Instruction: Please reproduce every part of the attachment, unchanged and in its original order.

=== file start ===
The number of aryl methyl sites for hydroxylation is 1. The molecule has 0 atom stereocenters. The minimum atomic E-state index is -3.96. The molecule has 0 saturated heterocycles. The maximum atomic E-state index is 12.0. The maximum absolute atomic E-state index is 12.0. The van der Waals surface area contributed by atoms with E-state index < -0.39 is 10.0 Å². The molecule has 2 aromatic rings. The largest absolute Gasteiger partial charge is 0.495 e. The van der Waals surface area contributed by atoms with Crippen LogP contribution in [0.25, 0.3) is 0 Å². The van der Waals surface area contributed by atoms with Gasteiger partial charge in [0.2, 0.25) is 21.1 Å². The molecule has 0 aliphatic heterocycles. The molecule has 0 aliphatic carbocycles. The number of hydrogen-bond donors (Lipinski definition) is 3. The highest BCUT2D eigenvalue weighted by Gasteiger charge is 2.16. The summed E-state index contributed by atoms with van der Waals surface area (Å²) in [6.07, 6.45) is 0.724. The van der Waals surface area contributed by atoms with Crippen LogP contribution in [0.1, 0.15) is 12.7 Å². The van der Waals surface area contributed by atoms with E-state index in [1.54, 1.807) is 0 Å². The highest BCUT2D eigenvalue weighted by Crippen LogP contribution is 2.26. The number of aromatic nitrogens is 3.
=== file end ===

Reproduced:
The number of aryl methyl sites for hydroxylation is 1. The molecule has 0 atom stereocenters. The minimum atomic E-state index is -3.96. The molecule has 0 saturated heterocycles. The maximum atomic E-state index is 12.0. The maximum absolute atomic E-state index is 12.0. The van der Waals surface area contributed by atoms with E-state index < -0.39 is 10.0 Å². The molecule has 2 aromatic rings. The largest absolute Gasteiger partial charge is 0.495 e. The van der Waals surface area contributed by atoms with Crippen LogP contribution in [0.25, 0.3) is 0 Å². The van der Waals surface area contributed by atoms with Gasteiger partial charge in [0.2, 0.25) is 21.1 Å². The molecule has 0 aliphatic heterocycles. The molecule has 0 aliphatic carbocycles. The number of hydrogen-bond donors (Lipinski definition) is 3. The highest BCUT2D eigenvalue weighted by Gasteiger charge is 2.16. The summed E-state index contributed by atoms with van der Waals surface area (Å²) in [6.07, 6.45) is 0.724. The van der Waals surface area contributed by atoms with Crippen LogP contribution in [0.1, 0.15) is 12.7 Å². The van der Waals surface area contributed by atoms with E-state index in [1.54, 1.807) is 0 Å². The highest BCUT2D eigenvalue weighted by Crippen LogP contribution is 2.26. The number of aromatic nitrogens is 3.